There is a home in a About Old Brooklyn
Families who live in Old Brooklyn are known to say they Home on Memphis Avenue, built in 1820 with bricks
can’t believe their good fortune, to live in such a warm, made of baking clay from a neighborhood stream.
that’s right for you and welcoming neighborhood with so many advantages. One While most housing consists of older homes, the 110-unit
Living in Cleveland Center described it as, “small-town living, in the middle of the Lakeview Ridge Estate on Jennings Road offers another
city.” The location alone is a big plus: With I-480 as choice. Several convenient retail centers serve residents:
can help you find it. the southern border, residents can drive east or west of the the Pearl-Broadview-State intersection features large retail
city, or link to a north-south interstate, in a few short min- plazas. For smaller shopping trips, the plazas along
utes. Brookside Park, where tens of thousands of Fulton at Memphis Avenue have food, banking and small
spectators once gathered to watch a new game called retail, including a nursery.
“baseball,” dips under Fulton Parkway; in addition to
being the home of the Cleveland Metroparks Zoo,
Brookside now hosts residential and commercial devel-
opment. The zoo is a city treasure; it’s easy to see
why Old Brooklyn residents savor their easy access.
Visitors to the lush, 168-acre complex can see nearly any
animal imaginable, from eagles to gorillas, year-round--
including anteaters, orangutans and others housed inside
the two-acre Rainforest. To help support the zoo’s work,
boosters can purchase an elephant’s painting or “shadow”
a zookeeper for half a day, working with koalas, rhinos,
bears or in the pachyderm building. Housing values
in Old Brooklyn are among the highest in the city, large-
ly because many are slightly newer than those in inner-
city neighborhoods, and because they’ve been so well
4208 Prospect Avenue Welcome to maintained. Many homes, such as those in the South
Hills neighborhood, are highly desirable brick cottages City Council Information
Cleveland, OH 44103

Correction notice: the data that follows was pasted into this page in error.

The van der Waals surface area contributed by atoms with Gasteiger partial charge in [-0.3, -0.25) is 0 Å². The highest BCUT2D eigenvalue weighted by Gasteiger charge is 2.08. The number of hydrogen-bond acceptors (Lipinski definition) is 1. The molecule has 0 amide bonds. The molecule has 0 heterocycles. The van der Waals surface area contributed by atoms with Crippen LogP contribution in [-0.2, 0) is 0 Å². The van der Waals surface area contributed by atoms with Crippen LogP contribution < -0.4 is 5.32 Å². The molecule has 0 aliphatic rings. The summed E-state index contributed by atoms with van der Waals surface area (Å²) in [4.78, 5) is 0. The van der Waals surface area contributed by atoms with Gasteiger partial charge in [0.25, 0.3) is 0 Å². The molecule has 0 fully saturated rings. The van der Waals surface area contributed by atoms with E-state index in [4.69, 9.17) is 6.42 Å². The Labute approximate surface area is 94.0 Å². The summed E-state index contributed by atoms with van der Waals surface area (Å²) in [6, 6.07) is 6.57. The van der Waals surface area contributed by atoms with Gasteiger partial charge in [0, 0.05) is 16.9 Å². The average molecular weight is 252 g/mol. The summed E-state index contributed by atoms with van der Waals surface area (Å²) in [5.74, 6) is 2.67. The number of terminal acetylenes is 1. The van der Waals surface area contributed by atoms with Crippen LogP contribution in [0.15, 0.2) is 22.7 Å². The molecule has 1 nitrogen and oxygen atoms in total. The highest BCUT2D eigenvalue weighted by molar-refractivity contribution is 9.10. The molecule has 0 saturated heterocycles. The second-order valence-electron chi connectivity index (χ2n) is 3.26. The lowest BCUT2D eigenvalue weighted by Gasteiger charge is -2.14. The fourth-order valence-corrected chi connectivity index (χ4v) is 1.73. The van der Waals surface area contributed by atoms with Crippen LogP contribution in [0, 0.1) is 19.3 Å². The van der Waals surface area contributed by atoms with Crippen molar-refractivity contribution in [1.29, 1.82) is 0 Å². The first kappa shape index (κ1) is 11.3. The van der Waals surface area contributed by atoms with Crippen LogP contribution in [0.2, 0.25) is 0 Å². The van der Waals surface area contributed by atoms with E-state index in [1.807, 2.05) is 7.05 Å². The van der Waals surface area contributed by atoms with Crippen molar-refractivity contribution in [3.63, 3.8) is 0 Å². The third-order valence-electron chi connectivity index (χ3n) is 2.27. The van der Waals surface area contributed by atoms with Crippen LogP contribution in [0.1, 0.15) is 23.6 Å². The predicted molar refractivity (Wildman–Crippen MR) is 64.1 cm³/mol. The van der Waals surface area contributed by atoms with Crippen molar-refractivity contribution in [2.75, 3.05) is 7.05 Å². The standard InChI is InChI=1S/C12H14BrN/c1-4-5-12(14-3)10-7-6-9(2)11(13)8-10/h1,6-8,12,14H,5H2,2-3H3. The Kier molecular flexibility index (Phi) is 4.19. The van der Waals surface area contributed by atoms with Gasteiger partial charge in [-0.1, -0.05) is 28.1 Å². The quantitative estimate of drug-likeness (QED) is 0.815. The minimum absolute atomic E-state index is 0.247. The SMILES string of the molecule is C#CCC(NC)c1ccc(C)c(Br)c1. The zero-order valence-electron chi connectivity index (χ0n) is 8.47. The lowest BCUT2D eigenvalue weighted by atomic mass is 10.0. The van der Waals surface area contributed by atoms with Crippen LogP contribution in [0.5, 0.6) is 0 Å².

216.781.5422 Old Brooklyn and bungalows. Cleveland doubles and Colonials
abound; the oldest home here is the Jeremiah Gates
The City of Cleveland is committed to new and renovated
housing in a variety of price ranges for a diverse population.
Cleveland City Council encourages community growth and
is dedicated to strengthening each of the City’s thirty-six
neighborhoods. Each member of City Council represents
There is a home in a one or more of these neighborhoods and is active in devel-
Cleveland neighborhood opment and activities related to each. For more informa-
tion, contact City Council offices at 216-664-2840.
that’s right for you.
For more information on the Old Brooklyn neighbor-
hood, please contact the following organizations:
• Old Brooklyn Community Development Corporation
• Old Brooklyn Neighborhood Services
Points of Interest and Erie Canal Reservation, opened in 2002. Old
Brooklyn’s/Brooklyn Heights’ greenhouse past is part of the
1 Cleveland Metroparks Zoo, 3900 Wildlife Way. Lions,
history interpreted in this park.
tigers and bears--Oh, my! And over 3000 other animals, too.
What started with a small menagerie moved here in 1916 9 Memphis-Fulton shopping area. A bank, a grocery store,
a drug store, a resale store, a variety store, a pizza shop, a
from the original Wade Park location has grown into a world-
Laundromat--these are the kinds of goods and services you’d
class zoological park and adjoining tropical Rainforest.